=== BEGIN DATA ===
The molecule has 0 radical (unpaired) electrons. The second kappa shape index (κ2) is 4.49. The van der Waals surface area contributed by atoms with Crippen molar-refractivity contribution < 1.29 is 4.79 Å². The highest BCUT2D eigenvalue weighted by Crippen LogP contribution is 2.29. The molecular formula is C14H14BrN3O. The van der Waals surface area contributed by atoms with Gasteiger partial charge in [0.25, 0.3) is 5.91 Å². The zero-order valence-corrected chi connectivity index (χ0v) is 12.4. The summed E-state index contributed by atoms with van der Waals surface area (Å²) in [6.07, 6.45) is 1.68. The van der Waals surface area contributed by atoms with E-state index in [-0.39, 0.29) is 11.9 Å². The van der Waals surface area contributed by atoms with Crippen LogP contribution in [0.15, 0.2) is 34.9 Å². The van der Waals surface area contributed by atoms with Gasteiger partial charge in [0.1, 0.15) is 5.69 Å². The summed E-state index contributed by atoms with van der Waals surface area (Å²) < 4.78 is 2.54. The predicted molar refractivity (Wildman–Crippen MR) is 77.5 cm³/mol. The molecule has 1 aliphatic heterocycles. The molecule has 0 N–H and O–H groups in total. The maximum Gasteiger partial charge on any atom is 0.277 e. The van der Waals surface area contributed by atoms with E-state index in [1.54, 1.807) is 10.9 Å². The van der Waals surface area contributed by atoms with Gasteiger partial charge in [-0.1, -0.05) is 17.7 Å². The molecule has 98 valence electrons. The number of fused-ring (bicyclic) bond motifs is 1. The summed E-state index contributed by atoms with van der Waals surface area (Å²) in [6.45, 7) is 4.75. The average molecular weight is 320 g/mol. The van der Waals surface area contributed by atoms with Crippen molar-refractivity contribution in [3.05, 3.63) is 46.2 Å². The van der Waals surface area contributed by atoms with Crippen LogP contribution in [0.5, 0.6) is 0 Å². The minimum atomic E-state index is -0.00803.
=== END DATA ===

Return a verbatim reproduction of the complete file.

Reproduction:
The molecule has 0 radical (unpaired) electrons. The second kappa shape index (κ2) is 4.49. The van der Waals surface area contributed by atoms with Crippen molar-refractivity contribution < 1.29 is 4.79 Å². The highest BCUT2D eigenvalue weighted by Crippen LogP contribution is 2.29. The molecular formula is C14H14BrN3O. The van der Waals surface area contributed by atoms with Gasteiger partial charge in [0.25, 0.3) is 5.91 Å². The zero-order valence-corrected chi connectivity index (χ0v) is 12.4. The summed E-state index contributed by atoms with van der Waals surface area (Å²) in [6.07, 6.45) is 1.68. The van der Waals surface area contributed by atoms with E-state index in [-0.39, 0.29) is 11.9 Å². The van der Waals surface area contributed by atoms with Crippen LogP contribution in [0.15, 0.2) is 34.9 Å². The van der Waals surface area contributed by atoms with Gasteiger partial charge in [0.1, 0.15) is 5.69 Å². The summed E-state index contributed by atoms with van der Waals surface area (Å²) < 4.78 is 2.54. The predicted molar refractivity (Wildman–Crippen MR) is 77.5 cm³/mol. The molecule has 1 aliphatic heterocycles. The molecule has 0 N–H and O–H groups in total. The maximum Gasteiger partial charge on any atom is 0.277 e. The van der Waals surface area contributed by atoms with E-state index in [1.54, 1.807) is 10.9 Å². The van der Waals surface area contributed by atoms with Gasteiger partial charge in [-0.1, -0.05) is 17.7 Å². The molecule has 98 valence electrons. The number of fused-ring (bicyclic) bond motifs is 1. The summed E-state index contributed by atoms with van der Waals surface area (Å²) in [6.45, 7) is 4.75. The average molecular weight is 320 g/mol. The van der Waals surface area contributed by atoms with Crippen molar-refractivity contribution in [3.05, 3.63) is 46.2 Å². The van der Waals surface area contributed by atoms with Crippen LogP contribution in [0.5, 0.6) is 0 Å². The minimum atomic E-state index is -0.00803.